A voltage potential applied between the first conductive layer 420 and the second conductive layer 450 causes current to flow through the first conductive layer 420, the conductive interconnect structure 432, the phase change material layer 440 and the second conductive layer 450. The conducted current causes heat to be generated in the phase change material layer 440, that can cause the phase change material layer 440 to change physical states. A first physical state can include a low resistance state (typically amorphous) and a second physical state can include a high resistance state (typically crystalline). By controlling the voltage and current applied to the first conductive layer 420 and the second conductive layer 450, the physical state (high or low resistance) can be controlled. Generally, the phase change material layer 440 will include a portion 442 of the phase change material layer 440 that is partially altered between one of the two physical states.

The phase change material layer 440 includes several phase change material layer elements 440 in which each element corresponds to a RAM cell. Not shown in FIG. 4, but generally included, is an insulator material between neighboring RAM cells. That is, the insulator material (not shown) is generally located between the phase change material layer elements of neighboring RAM cells.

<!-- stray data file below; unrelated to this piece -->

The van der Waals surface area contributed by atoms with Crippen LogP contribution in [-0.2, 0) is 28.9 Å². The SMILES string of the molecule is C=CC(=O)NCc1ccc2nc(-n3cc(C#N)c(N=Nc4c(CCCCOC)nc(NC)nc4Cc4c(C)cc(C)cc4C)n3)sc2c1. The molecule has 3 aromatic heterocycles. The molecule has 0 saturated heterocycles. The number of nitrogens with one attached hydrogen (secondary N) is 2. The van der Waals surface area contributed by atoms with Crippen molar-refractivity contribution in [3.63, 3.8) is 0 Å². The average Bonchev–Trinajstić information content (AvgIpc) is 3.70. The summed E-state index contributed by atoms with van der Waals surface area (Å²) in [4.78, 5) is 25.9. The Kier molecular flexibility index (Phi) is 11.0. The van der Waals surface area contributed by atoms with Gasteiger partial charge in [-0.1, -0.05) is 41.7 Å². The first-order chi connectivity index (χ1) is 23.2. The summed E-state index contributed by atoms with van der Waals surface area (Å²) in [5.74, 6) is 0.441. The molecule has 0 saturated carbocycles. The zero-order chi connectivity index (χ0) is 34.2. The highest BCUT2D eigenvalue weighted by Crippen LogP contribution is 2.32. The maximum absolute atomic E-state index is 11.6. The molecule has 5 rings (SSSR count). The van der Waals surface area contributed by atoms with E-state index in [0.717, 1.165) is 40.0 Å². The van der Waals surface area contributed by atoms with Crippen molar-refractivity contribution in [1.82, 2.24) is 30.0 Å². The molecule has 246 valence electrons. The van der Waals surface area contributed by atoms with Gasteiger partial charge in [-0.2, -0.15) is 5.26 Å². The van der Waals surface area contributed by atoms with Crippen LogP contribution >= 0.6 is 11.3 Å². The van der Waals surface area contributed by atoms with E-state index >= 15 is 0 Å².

As previously mentioned, the physical state of the phase change material layer 440 can be determined (read) by applying a voltage or current across the phase change material layer 440 and sensing the resulting current or voltage. Clearly, the applied voltage or current while sensing the physical state of the phase change material layer 440 must be low enough not to change or modify the physical state of the phase change material layer 440. That is, operations to read the state of RAM phase change material layer element must not modify or alter the present physical state of the phase change material layer 440.